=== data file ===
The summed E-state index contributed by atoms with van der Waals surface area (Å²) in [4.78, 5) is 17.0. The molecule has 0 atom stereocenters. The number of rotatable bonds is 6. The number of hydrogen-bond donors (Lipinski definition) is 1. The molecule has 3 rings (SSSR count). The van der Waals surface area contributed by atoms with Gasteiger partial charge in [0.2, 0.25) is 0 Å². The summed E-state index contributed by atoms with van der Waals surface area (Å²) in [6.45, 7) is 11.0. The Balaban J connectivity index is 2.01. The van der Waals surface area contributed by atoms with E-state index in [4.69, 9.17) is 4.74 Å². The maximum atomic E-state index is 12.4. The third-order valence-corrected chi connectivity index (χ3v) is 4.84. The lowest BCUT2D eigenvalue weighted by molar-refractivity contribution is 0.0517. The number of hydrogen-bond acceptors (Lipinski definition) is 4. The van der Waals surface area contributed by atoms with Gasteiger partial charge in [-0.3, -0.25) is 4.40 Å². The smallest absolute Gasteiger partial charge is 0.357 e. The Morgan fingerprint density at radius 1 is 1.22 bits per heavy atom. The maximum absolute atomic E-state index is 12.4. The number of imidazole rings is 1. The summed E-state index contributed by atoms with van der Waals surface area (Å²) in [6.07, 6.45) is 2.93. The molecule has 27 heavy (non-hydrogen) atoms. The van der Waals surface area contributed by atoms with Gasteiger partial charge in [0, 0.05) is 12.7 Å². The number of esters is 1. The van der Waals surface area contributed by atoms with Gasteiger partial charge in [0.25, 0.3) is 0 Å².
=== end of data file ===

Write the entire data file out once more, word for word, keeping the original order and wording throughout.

The summed E-state index contributed by atoms with van der Waals surface area (Å²) in [4.78, 5) is 17.0. The molecule has 0 atom stereocenters. The number of rotatable bonds is 6. The number of hydrogen-bond donors (Lipinski definition) is 1. The molecule has 3 rings (SSSR count). The van der Waals surface area contributed by atoms with Gasteiger partial charge in [0.2, 0.25) is 0 Å². The summed E-state index contributed by atoms with van der Waals surface area (Å²) in [6.45, 7) is 11.0. The Balaban J connectivity index is 2.01. The van der Waals surface area contributed by atoms with E-state index in [4.69, 9.17) is 4.74 Å². The maximum atomic E-state index is 12.4. The third-order valence-corrected chi connectivity index (χ3v) is 4.84. The lowest BCUT2D eigenvalue weighted by molar-refractivity contribution is 0.0517. The number of hydrogen-bond acceptors (Lipinski definition) is 4. The van der Waals surface area contributed by atoms with Gasteiger partial charge in [-0.3, -0.25) is 4.40 Å². The smallest absolute Gasteiger partial charge is 0.357 e. The Morgan fingerprint density at radius 1 is 1.22 bits per heavy atom. The maximum absolute atomic E-state index is 12.4. The number of imidazole rings is 1. The summed E-state index contributed by atoms with van der Waals surface area (Å²) in [6.07, 6.45) is 2.93. The molecule has 27 heavy (non-hydrogen) atoms. The van der Waals surface area contributed by atoms with Gasteiger partial charge in [0, 0.05) is 12.7 Å². The number of esters is 1. The van der Waals surface area contributed by atoms with Gasteiger partial charge in [0.25, 0.3) is 0 Å².